Hacker group Anonymous has released a massive trove of names, passwords and addresses of far-right website administrators, that experts are calling the 'Panama Papers of hate groups'.
The intrusion targeted Epik, a Washington-based domain registrar that provides a safe haven to far-right websites, some of whom had been turned away from more mainstream web hosting services.
The 150 gigabytes of data are a 'who's who' of Internet - and real-life - trolls. Epik has hosted QAnon home base 8chan, neo-Nazi news site The Daily Stormer and the far-right social media platforms Gab and Parler.
Experts say that the vast amount of data could take years to sift through.
'It's massive. It may be the biggest domain-style leak I've seen and, as an extremism researcher, it's certainly the most interesting,' Elon University computer science professor Megan Squire told the Washington Post.
'It's an embarrassment of riches - stress on the embarrassment.'
The Anonymous data breach targeted Epik, a domain registrar known for hosting websites that promote far-right conspiracy theories like QAnon. Above, a QAnon rally in New York in 2020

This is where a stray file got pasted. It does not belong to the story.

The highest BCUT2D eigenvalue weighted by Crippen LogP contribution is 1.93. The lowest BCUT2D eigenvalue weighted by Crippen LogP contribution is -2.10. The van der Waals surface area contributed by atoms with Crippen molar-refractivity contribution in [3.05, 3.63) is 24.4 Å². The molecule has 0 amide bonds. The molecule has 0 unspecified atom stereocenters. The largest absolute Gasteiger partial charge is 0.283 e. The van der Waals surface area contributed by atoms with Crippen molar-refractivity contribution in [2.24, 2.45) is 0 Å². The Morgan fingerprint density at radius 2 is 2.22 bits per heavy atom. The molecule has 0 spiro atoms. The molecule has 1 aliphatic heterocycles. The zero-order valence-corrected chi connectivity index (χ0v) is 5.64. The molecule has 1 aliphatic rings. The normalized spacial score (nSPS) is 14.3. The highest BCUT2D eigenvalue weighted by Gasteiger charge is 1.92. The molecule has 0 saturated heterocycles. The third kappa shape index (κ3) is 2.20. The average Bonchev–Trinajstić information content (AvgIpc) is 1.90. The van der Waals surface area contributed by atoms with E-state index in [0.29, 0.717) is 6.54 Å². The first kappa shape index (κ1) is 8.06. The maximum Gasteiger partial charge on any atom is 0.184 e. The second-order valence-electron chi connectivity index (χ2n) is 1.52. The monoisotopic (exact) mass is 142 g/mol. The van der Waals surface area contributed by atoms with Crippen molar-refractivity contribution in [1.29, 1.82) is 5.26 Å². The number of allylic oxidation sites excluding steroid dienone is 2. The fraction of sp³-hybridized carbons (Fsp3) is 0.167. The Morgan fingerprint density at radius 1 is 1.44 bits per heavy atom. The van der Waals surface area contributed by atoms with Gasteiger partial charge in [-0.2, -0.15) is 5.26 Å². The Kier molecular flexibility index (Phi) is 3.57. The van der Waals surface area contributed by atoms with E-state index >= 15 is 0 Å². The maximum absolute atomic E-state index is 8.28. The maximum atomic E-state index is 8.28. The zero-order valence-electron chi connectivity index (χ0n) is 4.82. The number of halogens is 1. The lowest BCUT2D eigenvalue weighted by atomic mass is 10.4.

Epik was also used by Ali Alexander, a far-right activist who reportedly tried to hide his involvement in websites promoting January 6 protests before the Capitol riot broke out
The breach was first reported by freelance reporter Steven Monacelli on September 13.
Earlier this month, Epik briefly hosted the website ProLifeWhistleblower.com, which was removed by GoDaddy because it asked for the names of doctors who performed abortions in defiance of Texas's new restrictive pro-life law.
Epik was founded in 2009 by Rob Monster, who has defended his work as keeping the internet free and open.
The data leak revealed the lack of cybersecurity undergirding Epik, which some say should have known better considering the sensitive material it hosts.
Anonymous made the data available for download with a note saying it would help researchers trace the ownership and management of 'the worst trash the Internet has to offer.'
The files include years of website purchase records, internal company emails and customer account credentials that reveal who administers some of the biggest far-right websites in the world.
The data includes client names, home addresses, email addresses, phone numbers and passwords.
Ali Alexander, an activist who organized one of the rallies that led to the January 6 Capitol riot, tried to hide his creation of 'Stop the Steal' websites after the riot.
Epik was founded by